Can Donald Trump avoid the trap of a contested GOP convention?

If Trump wins both Ohio and Florida, he seems assured a path to the nomination. But he's not the favorite in Ohio.

Mic Smith/ AP/ File
Republican presidential candidate Donald Trump speaks during a rally aboard the aircraft carrier USS Yorktown in Mount Pleasant, S.C. in this file photo from In this Dec. 7, 2015, file photo, the anniversary of the Pearl Harbor attack in 1941.

Will Donald Trump be able to avoid a contested convention? We might know the answer to that question after today.

If Mr. Trump wins both the Florida and Ohio primaries, he’ll likely cruise to the nomination. In part that’s because he’d get a big delegate sweep from these winner-take-all states. In part it’s because these wins would signify that he’s gaining momentum and should acquire the 1,237 delegates necessary for victory before primary season ends on June 7.

But if Trump loses Florida, or Ohio, or both, his pathway to 1,237 would narrow. And he’s not the favorite in Ohio: Gov. John Kasich has an 86 percent chance of winning his home state, according to the FiveThirtyEight data site’s primary projection. Governor Kasich leads by about 3-1/2 percentage points, according to RealClearPolitic's polling average.

A narrow path isn’t the same as a blocked one. Trump could well still win. He’d just have to haul himself over some metaphorical fallen trees to get there.

But that might be more of a struggle than you’d think, given Trump’s frontrunner status. Favorable scenarios have Trump crossing the finish line in late May or June. Unfavorable ones have him falling just short, as if snagged by a low-hanging branch or blocked by an angry bear.

The GOP’s anti-Trump crowd is emphasizing the possibility of the latter, of course. Our Principles PAC, formed in January to counter the Donald, earlier this month put out a memo stressing that he could still be stopped.

“Given the current dynamics of the race, it will be difficult for Donald Trump to win the 1,237 delegates needed to secure the nomination,” the memo concludes.

Enter a contested convention. Please. A convention that actually decides something – and is not a three-day infomercial for a pre-selected nominee – would be a once-in-a-lifetime event for journalists. It would be Woodstock without the mud, plus rental cars and free food.

Delegates are bound to vote according to the results of their state primaries or caucuses for the first ballot. Some state rules bind delegates for a round or two more. After that, it’s free play. Delegates can vote for whomever they please, including candidates who didn’t run in primary season.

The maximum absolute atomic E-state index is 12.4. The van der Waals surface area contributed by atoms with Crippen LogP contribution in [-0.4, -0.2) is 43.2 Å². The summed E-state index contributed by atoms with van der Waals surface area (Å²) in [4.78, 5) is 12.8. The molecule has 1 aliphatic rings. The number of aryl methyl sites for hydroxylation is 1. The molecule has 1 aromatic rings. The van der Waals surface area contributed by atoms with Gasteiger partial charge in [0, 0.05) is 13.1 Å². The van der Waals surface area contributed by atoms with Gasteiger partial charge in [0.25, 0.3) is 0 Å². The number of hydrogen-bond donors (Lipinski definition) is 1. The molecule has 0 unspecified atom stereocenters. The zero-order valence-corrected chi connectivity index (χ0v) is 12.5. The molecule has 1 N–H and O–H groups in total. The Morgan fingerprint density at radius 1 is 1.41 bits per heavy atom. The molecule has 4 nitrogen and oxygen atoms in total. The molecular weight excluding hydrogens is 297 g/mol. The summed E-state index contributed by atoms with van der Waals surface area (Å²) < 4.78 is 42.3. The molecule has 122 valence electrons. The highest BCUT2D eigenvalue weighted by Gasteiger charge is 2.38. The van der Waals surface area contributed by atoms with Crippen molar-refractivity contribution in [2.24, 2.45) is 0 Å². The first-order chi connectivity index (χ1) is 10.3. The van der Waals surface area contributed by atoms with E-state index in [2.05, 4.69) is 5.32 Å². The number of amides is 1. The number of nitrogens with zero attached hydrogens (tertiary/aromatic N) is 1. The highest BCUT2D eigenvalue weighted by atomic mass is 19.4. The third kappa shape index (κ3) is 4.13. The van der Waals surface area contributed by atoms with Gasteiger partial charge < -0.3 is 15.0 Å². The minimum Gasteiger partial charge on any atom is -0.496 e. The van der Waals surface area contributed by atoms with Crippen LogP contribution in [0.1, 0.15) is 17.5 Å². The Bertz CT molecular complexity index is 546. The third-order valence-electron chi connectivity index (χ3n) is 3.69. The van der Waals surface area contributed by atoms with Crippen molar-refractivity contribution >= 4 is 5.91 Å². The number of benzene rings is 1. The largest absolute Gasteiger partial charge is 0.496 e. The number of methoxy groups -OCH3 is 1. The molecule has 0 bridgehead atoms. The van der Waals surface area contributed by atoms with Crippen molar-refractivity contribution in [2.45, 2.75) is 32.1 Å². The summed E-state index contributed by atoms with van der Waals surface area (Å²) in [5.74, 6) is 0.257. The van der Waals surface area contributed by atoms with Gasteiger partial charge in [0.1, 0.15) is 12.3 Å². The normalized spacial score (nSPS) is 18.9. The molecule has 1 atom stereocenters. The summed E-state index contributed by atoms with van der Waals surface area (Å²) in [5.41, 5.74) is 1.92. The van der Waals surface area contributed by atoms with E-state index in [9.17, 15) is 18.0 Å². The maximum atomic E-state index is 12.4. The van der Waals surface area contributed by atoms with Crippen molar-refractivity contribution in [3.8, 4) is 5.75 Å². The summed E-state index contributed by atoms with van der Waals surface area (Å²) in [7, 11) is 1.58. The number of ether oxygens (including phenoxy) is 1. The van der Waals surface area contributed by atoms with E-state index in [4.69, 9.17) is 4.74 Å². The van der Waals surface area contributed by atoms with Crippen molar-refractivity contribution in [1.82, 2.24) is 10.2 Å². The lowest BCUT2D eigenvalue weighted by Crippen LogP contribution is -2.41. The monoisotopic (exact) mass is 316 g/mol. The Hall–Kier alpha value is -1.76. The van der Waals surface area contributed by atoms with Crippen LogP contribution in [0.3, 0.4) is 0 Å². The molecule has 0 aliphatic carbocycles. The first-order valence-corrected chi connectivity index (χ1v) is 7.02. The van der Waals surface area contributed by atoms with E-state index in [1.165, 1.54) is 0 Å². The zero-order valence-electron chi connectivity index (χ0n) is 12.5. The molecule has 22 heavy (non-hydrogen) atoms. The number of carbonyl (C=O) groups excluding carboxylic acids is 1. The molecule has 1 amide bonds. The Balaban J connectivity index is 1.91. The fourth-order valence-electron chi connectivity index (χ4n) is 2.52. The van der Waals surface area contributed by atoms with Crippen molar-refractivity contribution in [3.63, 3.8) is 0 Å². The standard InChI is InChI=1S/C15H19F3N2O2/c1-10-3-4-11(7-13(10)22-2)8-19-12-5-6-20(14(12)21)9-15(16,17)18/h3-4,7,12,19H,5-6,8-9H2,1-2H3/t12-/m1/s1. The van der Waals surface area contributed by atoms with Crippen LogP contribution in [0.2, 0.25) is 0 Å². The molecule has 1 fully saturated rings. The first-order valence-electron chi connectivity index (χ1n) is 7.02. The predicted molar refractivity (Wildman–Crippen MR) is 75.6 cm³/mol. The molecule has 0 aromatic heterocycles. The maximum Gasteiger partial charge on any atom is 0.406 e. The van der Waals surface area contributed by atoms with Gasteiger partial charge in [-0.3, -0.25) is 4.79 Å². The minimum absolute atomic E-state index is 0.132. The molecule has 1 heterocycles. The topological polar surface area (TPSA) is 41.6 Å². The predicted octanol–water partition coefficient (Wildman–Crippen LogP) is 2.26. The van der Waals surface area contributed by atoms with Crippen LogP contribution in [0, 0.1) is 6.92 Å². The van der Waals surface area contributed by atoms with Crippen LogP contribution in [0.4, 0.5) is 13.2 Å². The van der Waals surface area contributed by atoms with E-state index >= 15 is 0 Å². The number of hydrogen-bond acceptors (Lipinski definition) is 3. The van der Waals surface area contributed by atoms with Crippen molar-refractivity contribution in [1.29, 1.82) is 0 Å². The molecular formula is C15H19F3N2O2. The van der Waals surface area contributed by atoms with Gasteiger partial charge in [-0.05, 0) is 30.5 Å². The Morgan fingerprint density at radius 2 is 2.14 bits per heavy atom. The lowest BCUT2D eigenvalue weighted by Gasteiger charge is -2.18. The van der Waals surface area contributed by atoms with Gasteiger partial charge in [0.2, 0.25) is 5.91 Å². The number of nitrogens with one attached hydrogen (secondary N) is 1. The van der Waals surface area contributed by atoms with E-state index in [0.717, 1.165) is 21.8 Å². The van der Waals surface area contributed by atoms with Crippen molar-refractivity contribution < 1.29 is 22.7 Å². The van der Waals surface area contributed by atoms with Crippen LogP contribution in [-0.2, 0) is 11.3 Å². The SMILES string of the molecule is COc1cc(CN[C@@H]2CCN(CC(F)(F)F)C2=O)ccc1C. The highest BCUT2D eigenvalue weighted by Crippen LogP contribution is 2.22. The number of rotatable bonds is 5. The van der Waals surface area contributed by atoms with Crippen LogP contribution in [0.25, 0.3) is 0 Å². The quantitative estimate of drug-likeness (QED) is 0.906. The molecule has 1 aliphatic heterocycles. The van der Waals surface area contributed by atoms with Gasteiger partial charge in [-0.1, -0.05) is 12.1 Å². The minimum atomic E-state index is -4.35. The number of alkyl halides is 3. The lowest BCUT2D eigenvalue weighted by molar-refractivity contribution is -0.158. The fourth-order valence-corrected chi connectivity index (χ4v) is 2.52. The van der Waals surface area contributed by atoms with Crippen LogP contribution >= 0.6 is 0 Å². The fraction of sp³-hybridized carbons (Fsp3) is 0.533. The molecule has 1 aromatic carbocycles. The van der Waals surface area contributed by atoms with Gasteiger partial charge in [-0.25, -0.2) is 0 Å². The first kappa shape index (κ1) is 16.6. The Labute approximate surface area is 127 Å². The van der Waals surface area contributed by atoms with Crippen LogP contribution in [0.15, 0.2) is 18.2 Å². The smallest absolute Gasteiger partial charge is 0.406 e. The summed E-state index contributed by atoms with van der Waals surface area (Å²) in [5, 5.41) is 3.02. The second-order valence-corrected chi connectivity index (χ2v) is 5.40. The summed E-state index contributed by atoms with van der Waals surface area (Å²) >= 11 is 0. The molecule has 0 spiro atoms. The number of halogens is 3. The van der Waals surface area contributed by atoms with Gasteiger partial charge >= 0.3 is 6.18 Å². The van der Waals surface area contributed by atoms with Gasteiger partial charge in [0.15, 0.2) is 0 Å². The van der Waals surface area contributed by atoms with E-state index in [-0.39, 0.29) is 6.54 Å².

Remember, this would not be an unscripted, ad hoc occurrence. The #NeverTrump forces are planning their strategy for a contested convention at this moment. Uprisings take work.

Sasha Issenberg has a timeline for contested convention planning up today at Bloomberg View. In March, the anti-Trump cabal will be looking for “double agents,” Mr. Issenberg writes – delegates bound to Trump who personally oppose him. Once set free, they would run to vote for someone else.

In April and May, the cabal will deal with GOP governors or other state leaders who have influence with their own delegations. They’ll troll for delegates who can be (legally) bought via payment for their convention expenses or some other enticement.

In June, if it’s clear Trump is short of a delegate majority, they’ll put pressure on the Republican Party apparatus to investigate and perhaps disqualify suspect delegations. Remember the chaos at the Nevada caucuses? Expect that to come up again.

Then in July, GOP party officials will gather in Cleveland prior to the convention’s start to establish rules and handle other committee business. They could start setting the stage for an uprising on the floor, perhaps by revisiting the RNC’s Rule 40, which sets criteria for candidates to appear on convention ballots.

“This is where the establishment has effectively unchecked power to begin squeezing out a candidate it does not want to see nominated,” Issenberg writes.

Would this be fair? Trump supporters might say something more pungent than simply “no.” Their reply could create chaos and possibly rip the party apart.

Trump commands a hard core of around 35 percent of GOP voters nationally; many of them might stay home if their man is replaced. And Trump almost certainly will emerge from the primaries with the most state victories and the most delegates, by far. Why should someone he’s already defeated replace him? Or worse, why should someone who never ran at all get the top prize?

One reason why: It’s happened before. For some 160 years, the GOP has required that its nominees win a majority of convention delegates, writes RealClearPolitics election analyst Sean Trende. Among those who’ve lost under these rules: James Blaine, who had 45.9 percent of delegates in early rounds of 1876 convention voting; Leonard Wood, who had 45.5 percent in 1920; and Tom Dewey, who had 36.1 percent in 1940.

If it only took a plurality to win, a candidate who is really the convention’s second or third choice could emerge as the winner. That’s where the GOP could be headed this year: Trump loses one-on-one match-ups with some of his rivals, according to polls. But they’ve split the anti-Trump vote perfectly, allowing him to lead despite national support that averages out to about 36 percent of GOP ballots cast, so far.

“You can’t steal something from someone who has no legitimate claim to it, and the rules here do not give someone a legitimate claim to the nomination without a majority of the delegates. If Trump can’t get that majority to back him, he will lose, and it will be because he should,” writes Mr. Trende.

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